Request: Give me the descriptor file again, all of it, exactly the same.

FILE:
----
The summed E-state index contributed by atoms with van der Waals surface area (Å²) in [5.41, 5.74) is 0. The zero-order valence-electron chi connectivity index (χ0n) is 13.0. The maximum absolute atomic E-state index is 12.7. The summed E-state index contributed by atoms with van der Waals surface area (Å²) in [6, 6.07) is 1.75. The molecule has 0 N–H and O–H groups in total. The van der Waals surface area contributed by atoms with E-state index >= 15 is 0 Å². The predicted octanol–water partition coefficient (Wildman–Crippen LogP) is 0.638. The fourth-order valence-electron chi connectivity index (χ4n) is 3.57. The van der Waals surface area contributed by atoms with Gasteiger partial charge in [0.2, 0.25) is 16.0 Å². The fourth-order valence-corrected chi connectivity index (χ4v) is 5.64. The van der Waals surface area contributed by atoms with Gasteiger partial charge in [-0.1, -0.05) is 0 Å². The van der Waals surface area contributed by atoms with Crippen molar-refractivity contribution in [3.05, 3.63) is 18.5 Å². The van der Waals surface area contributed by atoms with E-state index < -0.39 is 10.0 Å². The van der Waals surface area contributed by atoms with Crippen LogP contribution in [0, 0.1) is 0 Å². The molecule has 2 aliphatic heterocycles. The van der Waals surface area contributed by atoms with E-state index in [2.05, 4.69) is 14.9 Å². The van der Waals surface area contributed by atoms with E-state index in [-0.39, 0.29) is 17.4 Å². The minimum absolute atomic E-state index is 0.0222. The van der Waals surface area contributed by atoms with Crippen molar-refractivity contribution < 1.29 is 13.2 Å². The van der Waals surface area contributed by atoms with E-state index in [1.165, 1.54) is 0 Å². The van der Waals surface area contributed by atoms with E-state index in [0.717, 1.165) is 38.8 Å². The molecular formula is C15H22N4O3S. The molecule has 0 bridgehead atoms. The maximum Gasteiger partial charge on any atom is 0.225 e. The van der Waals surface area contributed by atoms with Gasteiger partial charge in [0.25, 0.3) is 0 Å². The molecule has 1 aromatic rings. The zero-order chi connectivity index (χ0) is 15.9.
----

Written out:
The summed E-state index contributed by atoms with van der Waals surface area (Å²) in [5.41, 5.74) is 0. The zero-order valence-electron chi connectivity index (χ0n) is 13.0. The maximum absolute atomic E-state index is 12.7. The summed E-state index contributed by atoms with van der Waals surface area (Å²) in [6, 6.07) is 1.75. The molecule has 0 N–H and O–H groups in total. The van der Waals surface area contributed by atoms with E-state index >= 15 is 0 Å². The predicted octanol–water partition coefficient (Wildman–Crippen LogP) is 0.638. The fourth-order valence-electron chi connectivity index (χ4n) is 3.57. The van der Waals surface area contributed by atoms with Gasteiger partial charge in [0.2, 0.25) is 16.0 Å². The fourth-order valence-corrected chi connectivity index (χ4v) is 5.64. The van der Waals surface area contributed by atoms with Gasteiger partial charge in [-0.1, -0.05) is 0 Å². The van der Waals surface area contributed by atoms with Crippen molar-refractivity contribution in [3.05, 3.63) is 18.5 Å². The van der Waals surface area contributed by atoms with E-state index < -0.39 is 10.0 Å². The van der Waals surface area contributed by atoms with Crippen LogP contribution in [0, 0.1) is 0 Å². The molecule has 2 aliphatic heterocycles. The van der Waals surface area contributed by atoms with E-state index in [2.05, 4.69) is 14.9 Å². The van der Waals surface area contributed by atoms with E-state index in [-0.39, 0.29) is 17.4 Å². The minimum absolute atomic E-state index is 0.0222. The van der Waals surface area contributed by atoms with Crippen molar-refractivity contribution < 1.29 is 13.2 Å². The van der Waals surface area contributed by atoms with E-state index in [1.165, 1.54) is 0 Å². The van der Waals surface area contributed by atoms with E-state index in [0.717, 1.165) is 38.8 Å². The molecular formula is C15H22N4O3S. The molecule has 0 bridgehead atoms. The maximum Gasteiger partial charge on any atom is 0.225 e. The van der Waals surface area contributed by atoms with Gasteiger partial charge in [0.25, 0.3) is 0 Å². The molecule has 1 aromatic rings. The zero-order chi connectivity index (χ0) is 15.9.